Non-Profit Board’s of Directors (BOD), like leaders in other types of organizations, have models for decision making. A common one in North America is following ‘Robert’s Rules of Order’ . The voting process includes a proposal, another person seconding the proposal, some opportunity for discussion, and finally the call for a vote, usually by a show of hands of ‘for’ or ‘against’.
When I participated as a Board member of a non-profit organization, it was a BOD that uses Robert’s Rules of Order. I experienced good people having their energy drained in this process, rarely speaking up in the discussion time as they are not convinced that there is a true invitation for discussion, and not feeling comfortable to vote according to their personal heart and values.
When I participated as a Board member in a different BOD, it was a BOD that used a consensus decision making model. Again, I experienced people not willing to speak up if their perspective was different. I experienced good people who would have made an important contribution doing their best to stay with the flow of showing their part of the consensus so as not to prolong the topic and thus avoid irritating other Board members.
The net result of both was a widening gap between the potential of the BOD and the results. In my experience, the best, richest and out of the box thinking options are discussed in small clusters of Board members after the meeting in the parking lot as people are getting ready to drive home, or in the bar or restaurant where a few may have a post-meeting debrief. In other words, the best wisdom, ideas, and possible solutions are lost to the organization itself, and lost to the benefit of the organization because of a model that has too many drawbacks.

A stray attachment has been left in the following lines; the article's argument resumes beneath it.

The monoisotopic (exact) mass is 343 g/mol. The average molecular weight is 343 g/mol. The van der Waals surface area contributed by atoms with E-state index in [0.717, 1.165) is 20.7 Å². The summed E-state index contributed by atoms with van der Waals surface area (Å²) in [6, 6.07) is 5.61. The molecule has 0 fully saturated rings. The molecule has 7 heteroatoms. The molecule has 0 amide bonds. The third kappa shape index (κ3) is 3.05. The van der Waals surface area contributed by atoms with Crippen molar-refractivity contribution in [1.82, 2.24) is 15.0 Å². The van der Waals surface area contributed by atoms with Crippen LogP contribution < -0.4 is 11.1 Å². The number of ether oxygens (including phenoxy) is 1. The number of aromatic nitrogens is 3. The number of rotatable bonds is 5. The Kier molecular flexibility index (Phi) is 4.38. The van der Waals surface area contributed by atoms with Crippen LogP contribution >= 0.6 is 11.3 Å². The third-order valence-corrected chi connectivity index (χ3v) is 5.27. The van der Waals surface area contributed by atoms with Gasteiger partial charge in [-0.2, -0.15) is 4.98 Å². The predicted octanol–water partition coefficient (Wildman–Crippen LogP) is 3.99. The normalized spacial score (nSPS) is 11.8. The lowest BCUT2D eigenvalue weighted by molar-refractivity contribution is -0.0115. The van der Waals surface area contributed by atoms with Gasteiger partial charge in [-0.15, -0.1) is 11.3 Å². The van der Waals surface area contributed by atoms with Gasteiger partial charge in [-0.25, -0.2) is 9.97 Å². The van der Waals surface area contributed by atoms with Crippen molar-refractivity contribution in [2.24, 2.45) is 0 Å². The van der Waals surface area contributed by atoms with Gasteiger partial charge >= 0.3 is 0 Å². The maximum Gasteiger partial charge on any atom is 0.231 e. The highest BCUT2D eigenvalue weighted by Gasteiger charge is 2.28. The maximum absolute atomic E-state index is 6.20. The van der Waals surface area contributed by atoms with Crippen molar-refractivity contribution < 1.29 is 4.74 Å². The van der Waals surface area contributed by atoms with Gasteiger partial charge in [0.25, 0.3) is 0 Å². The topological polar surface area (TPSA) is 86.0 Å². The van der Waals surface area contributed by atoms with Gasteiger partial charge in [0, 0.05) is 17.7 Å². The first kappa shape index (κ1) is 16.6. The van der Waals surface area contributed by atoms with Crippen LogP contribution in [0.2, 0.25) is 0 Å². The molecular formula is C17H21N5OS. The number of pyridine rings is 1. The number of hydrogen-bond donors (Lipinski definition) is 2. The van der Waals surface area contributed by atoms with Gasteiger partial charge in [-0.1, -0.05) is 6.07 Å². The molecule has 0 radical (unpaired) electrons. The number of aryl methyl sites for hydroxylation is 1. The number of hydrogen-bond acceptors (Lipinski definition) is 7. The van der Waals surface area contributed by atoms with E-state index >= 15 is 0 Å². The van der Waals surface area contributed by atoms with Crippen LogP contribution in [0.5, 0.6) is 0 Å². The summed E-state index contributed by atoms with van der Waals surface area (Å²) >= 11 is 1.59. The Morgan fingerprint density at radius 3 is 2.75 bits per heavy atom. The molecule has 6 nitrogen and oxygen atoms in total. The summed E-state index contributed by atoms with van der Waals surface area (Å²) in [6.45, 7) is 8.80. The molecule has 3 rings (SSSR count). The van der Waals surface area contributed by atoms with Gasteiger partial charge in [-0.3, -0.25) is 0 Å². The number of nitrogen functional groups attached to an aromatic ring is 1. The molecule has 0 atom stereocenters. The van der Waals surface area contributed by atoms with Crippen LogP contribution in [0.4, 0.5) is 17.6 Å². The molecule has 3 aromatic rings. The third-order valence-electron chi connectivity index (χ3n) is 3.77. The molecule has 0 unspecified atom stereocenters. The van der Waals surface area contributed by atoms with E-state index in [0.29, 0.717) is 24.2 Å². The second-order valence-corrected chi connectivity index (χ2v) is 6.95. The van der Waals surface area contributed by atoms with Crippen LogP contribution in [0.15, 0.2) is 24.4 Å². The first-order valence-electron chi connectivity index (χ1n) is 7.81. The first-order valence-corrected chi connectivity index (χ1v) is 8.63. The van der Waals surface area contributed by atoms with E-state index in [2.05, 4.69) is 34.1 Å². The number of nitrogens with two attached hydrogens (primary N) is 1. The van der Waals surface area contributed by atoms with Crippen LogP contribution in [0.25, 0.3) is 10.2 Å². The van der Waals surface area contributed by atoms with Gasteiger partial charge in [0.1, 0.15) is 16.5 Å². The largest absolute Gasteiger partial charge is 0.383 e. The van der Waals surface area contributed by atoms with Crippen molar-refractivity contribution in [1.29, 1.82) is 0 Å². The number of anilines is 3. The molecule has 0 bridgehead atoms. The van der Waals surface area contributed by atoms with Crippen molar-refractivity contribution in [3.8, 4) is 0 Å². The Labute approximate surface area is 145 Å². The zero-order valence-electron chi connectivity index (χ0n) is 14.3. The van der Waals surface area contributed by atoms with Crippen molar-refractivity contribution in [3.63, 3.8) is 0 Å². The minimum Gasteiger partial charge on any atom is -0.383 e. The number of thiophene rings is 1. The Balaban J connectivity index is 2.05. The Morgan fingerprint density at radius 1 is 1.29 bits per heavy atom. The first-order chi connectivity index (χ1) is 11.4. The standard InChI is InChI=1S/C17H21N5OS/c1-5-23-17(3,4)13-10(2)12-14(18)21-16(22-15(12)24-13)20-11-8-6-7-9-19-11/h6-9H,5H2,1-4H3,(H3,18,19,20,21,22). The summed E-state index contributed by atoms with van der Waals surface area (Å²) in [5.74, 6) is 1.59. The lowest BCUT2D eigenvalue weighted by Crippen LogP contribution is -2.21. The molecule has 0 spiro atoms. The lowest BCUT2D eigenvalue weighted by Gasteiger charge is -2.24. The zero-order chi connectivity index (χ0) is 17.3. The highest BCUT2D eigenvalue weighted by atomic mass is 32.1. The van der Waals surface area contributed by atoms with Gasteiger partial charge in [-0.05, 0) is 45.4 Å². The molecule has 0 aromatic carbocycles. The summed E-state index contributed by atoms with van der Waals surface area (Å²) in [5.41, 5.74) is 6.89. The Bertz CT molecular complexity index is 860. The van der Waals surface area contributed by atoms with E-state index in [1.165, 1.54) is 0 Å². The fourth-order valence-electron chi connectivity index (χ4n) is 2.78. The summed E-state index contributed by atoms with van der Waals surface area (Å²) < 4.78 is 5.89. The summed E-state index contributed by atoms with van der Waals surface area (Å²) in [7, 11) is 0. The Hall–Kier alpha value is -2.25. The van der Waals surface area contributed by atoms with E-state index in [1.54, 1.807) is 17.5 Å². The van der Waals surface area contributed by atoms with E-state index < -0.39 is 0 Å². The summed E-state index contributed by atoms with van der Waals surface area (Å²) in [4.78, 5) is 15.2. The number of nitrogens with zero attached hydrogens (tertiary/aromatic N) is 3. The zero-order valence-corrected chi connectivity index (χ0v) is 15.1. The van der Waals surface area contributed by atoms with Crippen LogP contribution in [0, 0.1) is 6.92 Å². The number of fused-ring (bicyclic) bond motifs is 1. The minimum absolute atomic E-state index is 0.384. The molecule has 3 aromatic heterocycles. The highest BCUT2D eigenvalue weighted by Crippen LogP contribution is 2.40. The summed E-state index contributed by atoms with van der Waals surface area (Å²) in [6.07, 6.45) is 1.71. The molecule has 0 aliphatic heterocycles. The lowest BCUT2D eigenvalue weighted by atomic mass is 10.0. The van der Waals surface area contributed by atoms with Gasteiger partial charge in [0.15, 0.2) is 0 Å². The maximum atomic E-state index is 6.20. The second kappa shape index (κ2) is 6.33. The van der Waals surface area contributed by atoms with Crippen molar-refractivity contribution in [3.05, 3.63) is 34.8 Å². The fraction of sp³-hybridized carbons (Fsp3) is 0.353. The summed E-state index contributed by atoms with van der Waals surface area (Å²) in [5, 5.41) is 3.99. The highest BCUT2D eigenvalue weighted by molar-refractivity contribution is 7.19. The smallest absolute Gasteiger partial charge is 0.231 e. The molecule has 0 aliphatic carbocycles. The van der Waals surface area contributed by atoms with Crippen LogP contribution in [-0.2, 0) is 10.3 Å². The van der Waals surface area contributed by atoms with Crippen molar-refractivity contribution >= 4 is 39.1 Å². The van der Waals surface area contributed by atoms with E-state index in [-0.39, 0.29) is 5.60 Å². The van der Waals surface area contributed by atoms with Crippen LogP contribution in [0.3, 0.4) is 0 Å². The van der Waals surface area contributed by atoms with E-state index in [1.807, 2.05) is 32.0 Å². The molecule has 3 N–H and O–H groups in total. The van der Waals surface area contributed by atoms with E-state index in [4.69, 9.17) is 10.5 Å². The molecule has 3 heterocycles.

One of the most important tasks that a BOD can undertake is to discuss its decision making model. A model such as Robert’s Rules of Order may not be the right one. At the other end of the spectrum, a model that offers consensus based decision making might also not be the right one. The questions that the BOD needs to consider are ‘what is the right model for us?’ and ‘do we need different decision making models for different types of decisions?’. I encourage BOD’s to include the subject of the right decision making model for its work.
- Get the subject of the decision making model onto the Board agenda with sufficient time allotted for a good discussion.
- Research decision making models.
- Provide options to the BOD for consideration
- Remind that BOD that ‘one size might not fit all’ and that they might need different models for different decisions
- Once a decision is made, equip the Chairperson, Vice Chairperson, and a few others on the BOD with the skills, knowledge, and capacity to use the models that the BOD deems will be more effective
This action alone can be critical in closing the gap between the potential of the BOD and its results.
What decision making model is your BOD or senior leadership team using? Is it working to get your best results?
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